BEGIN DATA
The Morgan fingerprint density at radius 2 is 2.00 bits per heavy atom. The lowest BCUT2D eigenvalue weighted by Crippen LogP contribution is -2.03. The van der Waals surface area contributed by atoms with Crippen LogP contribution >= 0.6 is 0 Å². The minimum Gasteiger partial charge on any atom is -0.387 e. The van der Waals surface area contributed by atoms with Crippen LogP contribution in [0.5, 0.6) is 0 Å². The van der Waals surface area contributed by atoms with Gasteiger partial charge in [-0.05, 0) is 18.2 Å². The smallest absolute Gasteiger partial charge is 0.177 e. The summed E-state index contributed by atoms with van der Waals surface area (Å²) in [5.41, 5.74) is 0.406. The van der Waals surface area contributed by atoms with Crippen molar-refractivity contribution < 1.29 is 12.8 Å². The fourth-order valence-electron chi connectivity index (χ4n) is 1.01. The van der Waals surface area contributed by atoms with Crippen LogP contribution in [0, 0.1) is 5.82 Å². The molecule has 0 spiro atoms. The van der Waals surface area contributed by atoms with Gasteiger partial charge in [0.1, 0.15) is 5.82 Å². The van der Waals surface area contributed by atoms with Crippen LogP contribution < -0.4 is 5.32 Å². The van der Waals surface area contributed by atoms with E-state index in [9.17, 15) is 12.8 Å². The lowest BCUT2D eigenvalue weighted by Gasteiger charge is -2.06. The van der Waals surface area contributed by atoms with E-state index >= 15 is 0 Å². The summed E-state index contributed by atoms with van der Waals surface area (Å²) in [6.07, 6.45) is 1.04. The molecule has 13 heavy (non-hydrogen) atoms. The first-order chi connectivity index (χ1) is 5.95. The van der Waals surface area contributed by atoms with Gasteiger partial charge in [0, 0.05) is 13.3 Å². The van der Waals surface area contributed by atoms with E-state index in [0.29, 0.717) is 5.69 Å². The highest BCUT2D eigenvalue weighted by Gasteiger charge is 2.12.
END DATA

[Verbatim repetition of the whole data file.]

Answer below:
The Morgan fingerprint density at radius 2 is 2.00 bits per heavy atom. The lowest BCUT2D eigenvalue weighted by Crippen LogP contribution is -2.03. The van der Waals surface area contributed by atoms with Crippen LogP contribution >= 0.6 is 0 Å². The minimum Gasteiger partial charge on any atom is -0.387 e. The van der Waals surface area contributed by atoms with Crippen LogP contribution in [0.5, 0.6) is 0 Å². The van der Waals surface area contributed by atoms with Gasteiger partial charge in [-0.05, 0) is 18.2 Å². The smallest absolute Gasteiger partial charge is 0.177 e. The summed E-state index contributed by atoms with van der Waals surface area (Å²) in [5.41, 5.74) is 0.406. The van der Waals surface area contributed by atoms with Crippen molar-refractivity contribution < 1.29 is 12.8 Å². The fourth-order valence-electron chi connectivity index (χ4n) is 1.01. The van der Waals surface area contributed by atoms with Crippen LogP contribution in [0, 0.1) is 5.82 Å². The molecule has 0 spiro atoms. The van der Waals surface area contributed by atoms with Gasteiger partial charge in [0.1, 0.15) is 5.82 Å². The van der Waals surface area contributed by atoms with Crippen LogP contribution < -0.4 is 5.32 Å². The van der Waals surface area contributed by atoms with E-state index in [9.17, 15) is 12.8 Å². The lowest BCUT2D eigenvalue weighted by Gasteiger charge is -2.06. The van der Waals surface area contributed by atoms with E-state index >= 15 is 0 Å². The summed E-state index contributed by atoms with van der Waals surface area (Å²) in [6.07, 6.45) is 1.04. The molecule has 13 heavy (non-hydrogen) atoms. The first-order chi connectivity index (χ1) is 5.95. The van der Waals surface area contributed by atoms with Gasteiger partial charge in [0, 0.05) is 13.3 Å². The van der Waals surface area contributed by atoms with E-state index in [0.29, 0.717) is 5.69 Å². The highest BCUT2D eigenvalue weighted by Gasteiger charge is 2.12.